-1

I am afraid it might not be your computer, but your ISP. They are probably throttling your connection when it notices that you are downloading a file. I have heard some ISP's do that to prevent piracy and downloading torrents (and to reduce their bandwidth cost), but this forum isn't about this so I recommend talking with your ISP and explaining to them that ...


3

I've interrupted an update (sudo apt-get dist-upgrade or an update during shut-down) multiple times by using Ctrl+C, but I've never tried doing a hard shut-down during an update, so I only see 2 solutions: This is the moment to get your system backup out of the closet and restore your system. I did this just yesterday and doing the restore and re-install ...


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Ubuntu 13.04 isn't an LTS version which means that it's only supported for a short period of time which was especially short for Ubuntu 13.04. The support ran out a long time ago as you can see in this graphic: If you want to use a system that long, please use an LTS version like 14.04. You'll be provided with updates for 5 years and will be able to ...


1

I think this may help: Open Software&Updates >>other software :uncheck all. Also in Ubuntu software select download from "main server". Next close>>reload.. run sudo apt-get update then sudo apt-get upgrade (please comment your output)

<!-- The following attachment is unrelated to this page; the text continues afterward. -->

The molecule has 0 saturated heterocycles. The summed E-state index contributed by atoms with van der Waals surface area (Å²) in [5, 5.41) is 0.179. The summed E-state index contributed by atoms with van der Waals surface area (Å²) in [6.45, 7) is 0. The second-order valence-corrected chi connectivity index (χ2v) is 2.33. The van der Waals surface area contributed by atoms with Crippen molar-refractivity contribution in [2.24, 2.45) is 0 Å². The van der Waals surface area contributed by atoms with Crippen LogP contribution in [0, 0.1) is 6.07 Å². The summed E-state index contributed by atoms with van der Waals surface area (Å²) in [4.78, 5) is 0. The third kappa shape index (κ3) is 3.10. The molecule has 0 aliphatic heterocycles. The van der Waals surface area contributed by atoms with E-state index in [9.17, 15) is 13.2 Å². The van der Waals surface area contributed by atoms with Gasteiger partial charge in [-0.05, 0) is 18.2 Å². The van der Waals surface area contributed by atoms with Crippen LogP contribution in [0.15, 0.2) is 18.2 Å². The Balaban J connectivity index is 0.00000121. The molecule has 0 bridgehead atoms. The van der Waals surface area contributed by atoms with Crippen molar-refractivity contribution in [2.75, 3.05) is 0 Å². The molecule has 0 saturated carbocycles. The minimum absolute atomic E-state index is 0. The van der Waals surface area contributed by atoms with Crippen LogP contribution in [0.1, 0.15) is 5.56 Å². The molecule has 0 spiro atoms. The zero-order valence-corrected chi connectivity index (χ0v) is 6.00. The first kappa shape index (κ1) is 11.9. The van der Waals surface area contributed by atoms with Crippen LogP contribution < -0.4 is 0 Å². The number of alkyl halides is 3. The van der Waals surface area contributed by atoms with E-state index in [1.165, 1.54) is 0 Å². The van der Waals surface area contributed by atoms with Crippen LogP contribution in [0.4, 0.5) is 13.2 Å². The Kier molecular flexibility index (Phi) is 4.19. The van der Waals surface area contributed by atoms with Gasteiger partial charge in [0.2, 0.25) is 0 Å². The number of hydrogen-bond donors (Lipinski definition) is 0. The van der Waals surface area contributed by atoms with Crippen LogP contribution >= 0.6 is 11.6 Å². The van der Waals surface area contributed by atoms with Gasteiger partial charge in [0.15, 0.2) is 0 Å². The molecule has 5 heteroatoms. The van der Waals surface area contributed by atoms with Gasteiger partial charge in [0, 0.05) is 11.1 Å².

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I am not sure if that directly is the problem, but Ubuntu 13.10 is not supported anymore. You should REALLY update your system(, not just some packages, that are probably not maintained anymore anyways).


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A.B's Answer is a nice solution! I added show progress bar option in the bash code to notify progress: #!/bin/bash wget -q https://github.com/atom/atom/releases/latest -O /tmp/latest wget --progress=bar -q 'https://github.com'$(cat latest | grep -o -E 'href="([^"#]+)atom-amd64.deb"' | cut -d'"' -f2 | sort | uniq) -O /tmp/atom-amd64.deb -q --show-progress ...


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You can use the HTML5 version of Youtube instead of the flash version - to enable it go to https://www.youtube.com/html5 and enable it: You need the appropriate video codecs to do this, you should have them if ubuntu-restricted-extras package is installed (see RestrictedFormats - these codecs may also be installed with Totem, VLC or other video players. ...


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What you want can't be done. What you should be doing instead is installing your custom apps in a chroot stored in your userdata partition, and leave the root partition alone. Doing otherwise compromises in fact you receiving official updates on your phone.


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Open terminal in Windows 10 (Administrator Mode) Type bcdedit /set {bootmgr} "path\EFI\ubuntu\grubx64.efi" Reboot. See if this helps?


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Instead of deleting the repository, as has been posted in the previous answer, you just need to use the key, --fix-missing in your command to avoid problems happening and finding alternatives of the repository you are connecting to as follows: sudo apt-get update --fix-missing Which will do the trick.


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This depends on whether whoever made the package honoured Ubuntu/Debian's versioning of their packages. For example, consider the Vim package: $ apt-cache policy vim vim: Installed: 2:7.4.811-1~ppa1~t Candidate: 2:7.4.811-1~ppa1~t Version table: *** 2:7.4.811-1~ppa1~t 0 500 http://ppa.launchpad.net/pi-rho/dev/ubuntu/ trusty/main amd64 ...